RealTime IT News

Industry CEOs Issue Broadband Challenge

TechNet, an organization of high-tech industry leaders, threw down the gauntlet Tuesday and called on the federal government to adopt a 100 Mbps/100 million broadband customer goal by the end of 2009.

These goals, at first blush, seem to be in line with a new Internet service provider (ISP) organization created Monday to sway government and political thinking on the current status of the broadband industry, namely that current regulations are stymieing high-speed growth.

Connie Correll, TechNet executive vice president, vehemently denied claims the organization's goals were in line with or even lent credence to efforts by the nation's incumbent phone companies to do away with current legislation through the Tauzin-Dingell "Internet Freedom and Broadband Deployment Act."

"We have not taken a position on Tauzin-Dingell, nor will we," she said. "Our goal is to encourage competition to create a level playing field where all companies can compete fairly," she said. "We're hoping for the government to set a national policy and we sent some policy recommendations on how to get there, which is primarily creating a competitive free-market environment that is focused on deregulation."

The organization has outlined several recommended goals for the government to adopt, conceding changes will need to be done on an "incremental" basis:

  • Foster innovation and reduce regulation in broadband deployment
  • Invest in broadband infrastructure and remove regulatory "disincentives"
  • Encourage states and localities to streamline laws and regulations
  • Open up the wireless spectrum (assumably from the Pentagon to commercial interests)
  • Tax breaks for carriers who deploy to rural and underserved communities
  • The government should not pick technology winners and losers.

Rick White, TechNet chief executive officer, says the U.S. needs to embrace these guidelines if it is to succeed in the international community down the road.

"The United States led the world in developing the information economy," he said. "If we want to keep our leadership role, we need a high bandwidth network that will give U.S. citizens access to the enormous promise of 21st Century technology. The report we are releasing today outlines how we can get there."

The problem with these goals is they fly in the face of current Federal Communication Commission regulations and Donald Rumsfeld, Secretary of the Department of Defense.

Companies have been trying for years to pry spectrum set aside by the military for its own uses, namely secure communications on a frequency that isn't at risk of being compromised.

The Pentagon has been so worried about losing the issue with the more easily-swayed legislative and executive branches, it created a deputy Defense position Jan. 4 to oversee frequency spectrum issues. The press release accompanying the announcement stated "potential competition, interference and coordination requirements," prompted the need for a new spectrum "czar."

The U.S. Internet Service Provider Alliance, another organization of industry leaders, will likely seek to sway public opinion on the status of current broadband regulations.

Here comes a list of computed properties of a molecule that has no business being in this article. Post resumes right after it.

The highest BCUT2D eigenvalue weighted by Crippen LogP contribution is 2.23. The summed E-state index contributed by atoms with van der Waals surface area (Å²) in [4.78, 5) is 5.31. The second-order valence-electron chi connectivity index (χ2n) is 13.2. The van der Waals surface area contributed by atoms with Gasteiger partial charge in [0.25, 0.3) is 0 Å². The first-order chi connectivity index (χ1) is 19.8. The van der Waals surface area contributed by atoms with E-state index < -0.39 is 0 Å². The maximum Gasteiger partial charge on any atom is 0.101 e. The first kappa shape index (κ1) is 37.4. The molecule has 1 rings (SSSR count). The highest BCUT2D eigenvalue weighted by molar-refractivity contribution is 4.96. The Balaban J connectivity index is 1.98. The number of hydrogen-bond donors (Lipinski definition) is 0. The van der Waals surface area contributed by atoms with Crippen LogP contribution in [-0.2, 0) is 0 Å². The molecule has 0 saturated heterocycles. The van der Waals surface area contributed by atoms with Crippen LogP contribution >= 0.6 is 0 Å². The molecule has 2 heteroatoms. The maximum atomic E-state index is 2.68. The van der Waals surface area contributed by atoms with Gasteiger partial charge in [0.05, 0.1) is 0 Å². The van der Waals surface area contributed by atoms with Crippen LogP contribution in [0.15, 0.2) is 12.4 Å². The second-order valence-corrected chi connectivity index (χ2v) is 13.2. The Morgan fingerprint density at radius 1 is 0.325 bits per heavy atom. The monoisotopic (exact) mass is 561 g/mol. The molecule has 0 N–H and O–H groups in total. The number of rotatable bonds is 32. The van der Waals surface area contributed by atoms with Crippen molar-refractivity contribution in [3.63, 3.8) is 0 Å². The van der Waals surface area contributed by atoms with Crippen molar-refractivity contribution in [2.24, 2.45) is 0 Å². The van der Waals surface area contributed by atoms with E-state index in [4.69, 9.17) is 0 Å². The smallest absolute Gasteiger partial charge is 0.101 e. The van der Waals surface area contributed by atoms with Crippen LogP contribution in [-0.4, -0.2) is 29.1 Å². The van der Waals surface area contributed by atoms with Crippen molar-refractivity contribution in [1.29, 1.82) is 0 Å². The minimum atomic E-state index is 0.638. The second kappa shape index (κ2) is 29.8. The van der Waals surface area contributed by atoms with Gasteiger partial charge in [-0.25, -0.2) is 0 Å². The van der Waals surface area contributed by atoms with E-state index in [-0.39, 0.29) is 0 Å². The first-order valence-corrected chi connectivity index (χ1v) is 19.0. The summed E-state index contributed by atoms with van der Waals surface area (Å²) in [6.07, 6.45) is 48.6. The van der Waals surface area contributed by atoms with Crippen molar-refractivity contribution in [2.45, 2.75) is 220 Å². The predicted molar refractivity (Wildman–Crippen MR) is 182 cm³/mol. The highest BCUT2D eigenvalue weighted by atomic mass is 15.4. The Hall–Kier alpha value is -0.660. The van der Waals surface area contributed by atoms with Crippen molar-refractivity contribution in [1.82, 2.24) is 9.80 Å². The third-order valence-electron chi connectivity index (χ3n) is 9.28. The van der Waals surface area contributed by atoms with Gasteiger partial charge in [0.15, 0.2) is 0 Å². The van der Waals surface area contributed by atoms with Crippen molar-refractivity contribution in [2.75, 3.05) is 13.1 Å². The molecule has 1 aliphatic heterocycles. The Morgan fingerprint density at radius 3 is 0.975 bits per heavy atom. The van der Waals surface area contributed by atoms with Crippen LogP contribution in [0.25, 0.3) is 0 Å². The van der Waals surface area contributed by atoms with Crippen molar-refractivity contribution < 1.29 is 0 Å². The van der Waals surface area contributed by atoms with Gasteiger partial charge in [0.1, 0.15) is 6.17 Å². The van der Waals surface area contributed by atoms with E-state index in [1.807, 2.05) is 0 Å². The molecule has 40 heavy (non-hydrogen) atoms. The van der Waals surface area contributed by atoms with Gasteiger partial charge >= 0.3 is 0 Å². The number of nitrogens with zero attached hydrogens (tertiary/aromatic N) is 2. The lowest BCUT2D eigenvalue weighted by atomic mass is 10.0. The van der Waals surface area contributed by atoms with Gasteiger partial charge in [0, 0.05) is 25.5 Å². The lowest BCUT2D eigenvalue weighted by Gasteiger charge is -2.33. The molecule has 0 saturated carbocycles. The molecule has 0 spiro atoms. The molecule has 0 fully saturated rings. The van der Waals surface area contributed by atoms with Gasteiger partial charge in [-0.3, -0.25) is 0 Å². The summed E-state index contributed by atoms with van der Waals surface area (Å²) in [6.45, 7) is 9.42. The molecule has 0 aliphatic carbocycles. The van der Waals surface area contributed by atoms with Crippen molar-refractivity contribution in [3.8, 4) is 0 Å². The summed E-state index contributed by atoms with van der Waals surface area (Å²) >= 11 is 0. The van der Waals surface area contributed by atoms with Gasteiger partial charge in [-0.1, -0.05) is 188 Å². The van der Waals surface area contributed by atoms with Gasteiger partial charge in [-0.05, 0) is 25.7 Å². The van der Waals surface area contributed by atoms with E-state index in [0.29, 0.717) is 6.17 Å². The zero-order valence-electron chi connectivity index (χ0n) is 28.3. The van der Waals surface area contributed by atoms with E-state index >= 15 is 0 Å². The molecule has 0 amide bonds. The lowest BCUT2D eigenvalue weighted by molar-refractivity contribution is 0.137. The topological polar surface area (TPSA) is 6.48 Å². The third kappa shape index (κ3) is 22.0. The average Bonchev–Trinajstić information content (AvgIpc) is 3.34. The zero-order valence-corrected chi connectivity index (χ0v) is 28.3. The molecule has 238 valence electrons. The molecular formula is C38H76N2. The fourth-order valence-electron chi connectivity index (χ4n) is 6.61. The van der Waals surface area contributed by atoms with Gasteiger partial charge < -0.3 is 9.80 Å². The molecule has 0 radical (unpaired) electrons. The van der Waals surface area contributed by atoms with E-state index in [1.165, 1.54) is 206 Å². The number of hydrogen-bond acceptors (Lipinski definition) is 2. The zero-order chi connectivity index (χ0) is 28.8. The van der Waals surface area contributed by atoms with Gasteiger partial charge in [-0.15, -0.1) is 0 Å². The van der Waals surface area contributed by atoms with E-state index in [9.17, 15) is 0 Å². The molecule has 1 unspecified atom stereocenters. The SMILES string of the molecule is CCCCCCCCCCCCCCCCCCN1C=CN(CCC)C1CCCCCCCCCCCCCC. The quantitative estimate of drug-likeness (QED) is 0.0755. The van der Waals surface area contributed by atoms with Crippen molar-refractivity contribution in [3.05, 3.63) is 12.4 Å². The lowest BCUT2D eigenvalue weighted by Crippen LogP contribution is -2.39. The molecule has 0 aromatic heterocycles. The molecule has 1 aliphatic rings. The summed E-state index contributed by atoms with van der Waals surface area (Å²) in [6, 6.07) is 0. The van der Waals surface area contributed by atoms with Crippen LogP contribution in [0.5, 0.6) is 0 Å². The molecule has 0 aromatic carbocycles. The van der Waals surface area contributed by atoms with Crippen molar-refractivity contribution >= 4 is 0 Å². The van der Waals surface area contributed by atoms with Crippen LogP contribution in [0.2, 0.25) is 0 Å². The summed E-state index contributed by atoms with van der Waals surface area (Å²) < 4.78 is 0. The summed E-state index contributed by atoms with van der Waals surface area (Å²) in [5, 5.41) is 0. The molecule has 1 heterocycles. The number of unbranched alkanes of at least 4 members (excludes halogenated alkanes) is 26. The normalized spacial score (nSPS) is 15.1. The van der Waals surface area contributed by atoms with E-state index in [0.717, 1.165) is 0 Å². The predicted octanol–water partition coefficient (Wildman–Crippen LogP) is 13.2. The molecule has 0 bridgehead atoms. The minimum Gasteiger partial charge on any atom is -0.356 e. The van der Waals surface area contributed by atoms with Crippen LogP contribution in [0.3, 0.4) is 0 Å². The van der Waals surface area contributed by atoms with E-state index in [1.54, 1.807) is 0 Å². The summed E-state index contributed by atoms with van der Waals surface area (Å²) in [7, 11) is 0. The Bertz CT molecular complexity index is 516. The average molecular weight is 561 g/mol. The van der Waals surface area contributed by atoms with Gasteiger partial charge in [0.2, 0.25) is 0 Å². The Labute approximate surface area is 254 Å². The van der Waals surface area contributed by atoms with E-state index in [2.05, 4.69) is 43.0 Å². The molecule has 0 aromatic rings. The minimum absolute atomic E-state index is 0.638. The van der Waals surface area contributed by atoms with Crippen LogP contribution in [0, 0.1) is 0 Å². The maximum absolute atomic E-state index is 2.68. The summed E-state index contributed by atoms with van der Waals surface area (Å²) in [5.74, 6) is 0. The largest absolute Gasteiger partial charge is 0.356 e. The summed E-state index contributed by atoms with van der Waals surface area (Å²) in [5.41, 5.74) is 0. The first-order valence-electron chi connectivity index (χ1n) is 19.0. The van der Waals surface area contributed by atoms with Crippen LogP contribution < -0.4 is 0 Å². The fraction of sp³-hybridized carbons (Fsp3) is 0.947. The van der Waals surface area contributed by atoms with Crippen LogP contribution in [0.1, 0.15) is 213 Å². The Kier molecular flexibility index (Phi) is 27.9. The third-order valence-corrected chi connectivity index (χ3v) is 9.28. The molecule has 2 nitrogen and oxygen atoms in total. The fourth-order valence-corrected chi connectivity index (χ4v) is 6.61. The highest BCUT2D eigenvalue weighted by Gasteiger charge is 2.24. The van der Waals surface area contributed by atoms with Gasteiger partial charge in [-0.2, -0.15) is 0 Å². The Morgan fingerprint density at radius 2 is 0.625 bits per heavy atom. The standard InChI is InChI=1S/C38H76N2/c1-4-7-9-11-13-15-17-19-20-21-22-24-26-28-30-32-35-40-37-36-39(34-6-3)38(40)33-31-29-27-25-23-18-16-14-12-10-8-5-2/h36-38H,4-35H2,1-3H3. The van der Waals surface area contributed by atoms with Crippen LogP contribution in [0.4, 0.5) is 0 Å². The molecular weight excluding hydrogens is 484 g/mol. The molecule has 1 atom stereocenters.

Created Monday (its Web site is still under construction), the U.S. ISPA is made up of executives from AOL Time Warner , Verizon Online , EarthLink Inc. , and WorldCom , to name a few.

With two of the largest broadband ISPs in the nation (AOL with cable and Verizon's DSL), its certain the organization will look to convince the FCC and/or legislators to revamp the Telecommunications Act of 1996, a law that defined competition for Internet services, among other things.

AOL Time Warner, forced to open up its cable network as part of merger conditions imposed by the FCC and the Federal Trade Commission, has flip-flopped in recent times on the nation's need for open access (allowing independent providers to sell cable Internet services on the network).

Verizon and other Baby Bells, like SBC Communications , say the current regulatory environment makes it cost-prohibitive to deploy remote terminals and DSL access multiplexers (DSLAMs, which route DSL traffic) in underserved areas.

Like the U.S. ISPA, members of TechNet would like nothing more than for these "disincentives" to go away. Equipment and chip makers (Cisco, Intel and 3Com are on the TechNet board) have taken a hit in recent times with the death of dot com growth and would like nothing more than a surge in new equipment and processor orders, even if it comes at the cost of significantly-retooled legislation.

So far, the words expressed by TechNet are merely a different version of those initially voiced by the Baby Bells. H.R. 1542, co-authored by Reps. Billy Tauzin (R-LA) and John Dingell (D-MI), has been a dead duck since it's inception, barely making it out of the subcommittee led by the bill's two authors and tabled for the time being.

Like TechNet's goals for the government, the Tauzin-Dingell Bill seeks to foster innovation and reduce regulation while giving tax breaks for rural and underserved deployment.

But where they diverge is the end result, Correll said.

"We've not taken a stance on Tauzin-Dingell, I can't say that enough," Correll continued. "We've taken comments from the FCC, the Hill, and they've been generally supportive of the direction we are going. It's better for consumers," she said, if there are more competitors in the market.

John Chambers, Cisco Systems Inc. president and chief executive officer and co-founder of TechNet, said the need for widespread broadband is as important as any other national policy of the past.

"Broadband should be a national imperative for this country in the 21st Century, just like putting a man on the moon was an imperative in the last century," he said. "In order to stay competitive, educate the workforce and increase productivity, the United States must have ubiquitous broadband.